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The use of “omics” to individualize exercise training

Y.P. Pitsiladis, Centre for Sport and Exercise Science and Medicine (SESAME), University of Brighton, Eastbourne, United Kingdom.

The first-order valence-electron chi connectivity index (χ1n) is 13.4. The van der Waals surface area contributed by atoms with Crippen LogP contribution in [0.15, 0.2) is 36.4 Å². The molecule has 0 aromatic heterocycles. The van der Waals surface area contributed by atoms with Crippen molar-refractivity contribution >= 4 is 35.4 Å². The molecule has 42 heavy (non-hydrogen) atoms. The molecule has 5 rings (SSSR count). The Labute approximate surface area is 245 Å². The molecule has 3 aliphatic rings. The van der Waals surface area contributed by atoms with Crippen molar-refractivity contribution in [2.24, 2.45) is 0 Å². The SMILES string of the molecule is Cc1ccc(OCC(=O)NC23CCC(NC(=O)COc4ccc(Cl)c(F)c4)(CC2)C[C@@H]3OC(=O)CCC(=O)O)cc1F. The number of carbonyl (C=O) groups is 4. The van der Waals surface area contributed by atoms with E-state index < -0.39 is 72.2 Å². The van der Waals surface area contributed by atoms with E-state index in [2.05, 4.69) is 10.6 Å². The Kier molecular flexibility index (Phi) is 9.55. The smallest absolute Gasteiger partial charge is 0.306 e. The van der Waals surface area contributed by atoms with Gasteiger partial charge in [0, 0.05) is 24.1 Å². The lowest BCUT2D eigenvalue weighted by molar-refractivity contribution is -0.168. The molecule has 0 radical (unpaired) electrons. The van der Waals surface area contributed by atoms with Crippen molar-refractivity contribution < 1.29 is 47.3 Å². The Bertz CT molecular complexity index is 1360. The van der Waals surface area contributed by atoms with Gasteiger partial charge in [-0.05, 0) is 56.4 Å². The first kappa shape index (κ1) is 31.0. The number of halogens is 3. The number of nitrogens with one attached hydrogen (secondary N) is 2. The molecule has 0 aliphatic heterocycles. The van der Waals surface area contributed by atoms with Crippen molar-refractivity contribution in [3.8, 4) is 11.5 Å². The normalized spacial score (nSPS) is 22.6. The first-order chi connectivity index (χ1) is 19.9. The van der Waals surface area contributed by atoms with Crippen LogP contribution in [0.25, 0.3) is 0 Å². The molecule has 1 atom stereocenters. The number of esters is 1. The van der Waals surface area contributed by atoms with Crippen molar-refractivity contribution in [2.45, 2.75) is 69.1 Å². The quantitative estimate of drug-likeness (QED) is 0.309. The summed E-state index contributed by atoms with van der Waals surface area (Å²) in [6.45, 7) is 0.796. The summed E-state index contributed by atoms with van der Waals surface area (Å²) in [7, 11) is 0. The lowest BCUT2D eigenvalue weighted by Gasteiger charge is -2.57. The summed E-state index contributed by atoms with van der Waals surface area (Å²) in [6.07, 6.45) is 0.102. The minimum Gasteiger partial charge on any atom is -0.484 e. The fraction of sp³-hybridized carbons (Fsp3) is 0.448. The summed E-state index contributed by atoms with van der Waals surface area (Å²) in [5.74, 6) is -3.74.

Although exercise training improves fitness in most individuals, some will fail to improve, while others may even show adverse effects. Molecular biology offers the potential to identify the biological mechanisms underpinning the variable response with subsequent focused therapeutic intervention. Key to the success of personalized exercise training (PET) methods being developed will be the use of the most advanced molecular biology methodologies broadly identified under the category of “omics” (i.e. genomics, transcriptomics, metabolomics and proteomics). A promising recent example from our laboratory with diagnostic potential is the use of “molecular signatures” to detect recombinant human erythropoietin (rHuEpo) doping. In the first systematic studies to be conducted and funded by the World Anti-Doping Agency (WADA), the expression of hundreds of genes were found to be altered by rHuEpo with numerous gene transcripts being differentially expressed after the first injection and further transcripts profoundly up-regulated during and subsequently down-regulated up to 4 weeks post administration of the drug; with the same transcriptomic pattern observed in all subjects. These encouraging results serve to strongly reinforce the feasibility and need for this complex, expensive and technically demanding “omics”-based approach involving leading industry partners for the detection of banned substances and methods. Given this success, a similar personalized/stratified medicine approach is now being applied to individuals undergoing tailored resistance training in view of identifying the true potential of “omics” testing for PET.